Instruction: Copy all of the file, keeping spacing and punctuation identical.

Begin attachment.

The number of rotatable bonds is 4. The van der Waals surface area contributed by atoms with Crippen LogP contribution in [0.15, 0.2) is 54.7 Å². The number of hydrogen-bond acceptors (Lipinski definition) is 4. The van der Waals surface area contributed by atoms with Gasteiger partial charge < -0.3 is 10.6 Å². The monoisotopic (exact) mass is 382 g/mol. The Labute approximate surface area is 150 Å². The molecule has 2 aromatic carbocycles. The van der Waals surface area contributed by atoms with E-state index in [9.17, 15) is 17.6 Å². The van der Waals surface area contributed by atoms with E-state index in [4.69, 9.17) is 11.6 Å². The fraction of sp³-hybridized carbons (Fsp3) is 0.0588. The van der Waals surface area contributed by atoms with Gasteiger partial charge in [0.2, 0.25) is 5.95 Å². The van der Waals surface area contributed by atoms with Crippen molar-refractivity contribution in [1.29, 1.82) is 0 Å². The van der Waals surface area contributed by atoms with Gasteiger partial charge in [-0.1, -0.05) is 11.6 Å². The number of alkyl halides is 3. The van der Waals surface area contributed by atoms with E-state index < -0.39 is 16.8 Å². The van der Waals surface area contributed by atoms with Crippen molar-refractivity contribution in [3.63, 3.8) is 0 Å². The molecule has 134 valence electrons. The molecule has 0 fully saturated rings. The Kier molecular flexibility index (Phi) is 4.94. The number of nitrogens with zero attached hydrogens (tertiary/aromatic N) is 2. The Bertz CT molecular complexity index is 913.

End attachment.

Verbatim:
The number of rotatable bonds is 4. The van der Waals surface area contributed by atoms with Crippen LogP contribution in [0.15, 0.2) is 54.7 Å². The number of hydrogen-bond acceptors (Lipinski definition) is 4. The van der Waals surface area contributed by atoms with Gasteiger partial charge < -0.3 is 10.6 Å². The monoisotopic (exact) mass is 382 g/mol. The Labute approximate surface area is 150 Å². The molecule has 2 aromatic carbocycles. The van der Waals surface area contributed by atoms with E-state index in [9.17, 15) is 17.6 Å². The van der Waals surface area contributed by atoms with E-state index in [4.69, 9.17) is 11.6 Å². The fraction of sp³-hybridized carbons (Fsp3) is 0.0588. The van der Waals surface area contributed by atoms with Gasteiger partial charge in [0.2, 0.25) is 5.95 Å². The van der Waals surface area contributed by atoms with Crippen molar-refractivity contribution in [1.29, 1.82) is 0 Å². The van der Waals surface area contributed by atoms with Gasteiger partial charge in [-0.1, -0.05) is 11.6 Å². The number of alkyl halides is 3. The van der Waals surface area contributed by atoms with E-state index < -0.39 is 16.8 Å². The van der Waals surface area contributed by atoms with Crippen molar-refractivity contribution in [3.63, 3.8) is 0 Å². The molecule has 134 valence electrons. The molecule has 0 fully saturated rings. The Kier molecular flexibility index (Phi) is 4.94. The number of nitrogens with zero attached hydrogens (tertiary/aromatic N) is 2. The Bertz CT molecular complexity index is 913.